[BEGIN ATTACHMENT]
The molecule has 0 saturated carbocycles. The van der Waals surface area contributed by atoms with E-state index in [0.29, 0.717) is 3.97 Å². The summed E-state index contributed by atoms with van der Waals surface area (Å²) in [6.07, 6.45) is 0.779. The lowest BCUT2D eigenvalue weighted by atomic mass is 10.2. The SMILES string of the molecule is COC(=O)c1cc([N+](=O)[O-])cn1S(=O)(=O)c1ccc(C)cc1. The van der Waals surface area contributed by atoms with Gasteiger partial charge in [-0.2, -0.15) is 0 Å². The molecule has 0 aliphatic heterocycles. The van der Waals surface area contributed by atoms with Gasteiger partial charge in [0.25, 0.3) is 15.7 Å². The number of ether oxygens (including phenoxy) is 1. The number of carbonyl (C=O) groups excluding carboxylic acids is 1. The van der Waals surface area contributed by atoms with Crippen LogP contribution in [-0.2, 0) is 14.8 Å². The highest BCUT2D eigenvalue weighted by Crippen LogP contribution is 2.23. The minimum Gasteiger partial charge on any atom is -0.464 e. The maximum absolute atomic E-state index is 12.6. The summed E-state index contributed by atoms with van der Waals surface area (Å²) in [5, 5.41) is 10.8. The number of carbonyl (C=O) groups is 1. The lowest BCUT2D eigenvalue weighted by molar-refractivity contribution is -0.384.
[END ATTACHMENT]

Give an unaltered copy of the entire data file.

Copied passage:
The molecule has 0 saturated carbocycles. The van der Waals surface area contributed by atoms with E-state index in [0.29, 0.717) is 3.97 Å². The summed E-state index contributed by atoms with van der Waals surface area (Å²) in [6.07, 6.45) is 0.779. The lowest BCUT2D eigenvalue weighted by atomic mass is 10.2. The SMILES string of the molecule is COC(=O)c1cc([N+](=O)[O-])cn1S(=O)(=O)c1ccc(C)cc1. The van der Waals surface area contributed by atoms with Gasteiger partial charge in [-0.2, -0.15) is 0 Å². The molecule has 0 aliphatic heterocycles. The van der Waals surface area contributed by atoms with Gasteiger partial charge in [0.25, 0.3) is 15.7 Å². The number of ether oxygens (including phenoxy) is 1. The number of carbonyl (C=O) groups excluding carboxylic acids is 1. The van der Waals surface area contributed by atoms with Crippen LogP contribution in [-0.2, 0) is 14.8 Å². The highest BCUT2D eigenvalue weighted by Crippen LogP contribution is 2.23. The minimum Gasteiger partial charge on any atom is -0.464 e. The maximum absolute atomic E-state index is 12.6. The summed E-state index contributed by atoms with van der Waals surface area (Å²) in [5, 5.41) is 10.8. The number of carbonyl (C=O) groups is 1. The lowest BCUT2D eigenvalue weighted by molar-refractivity contribution is -0.384.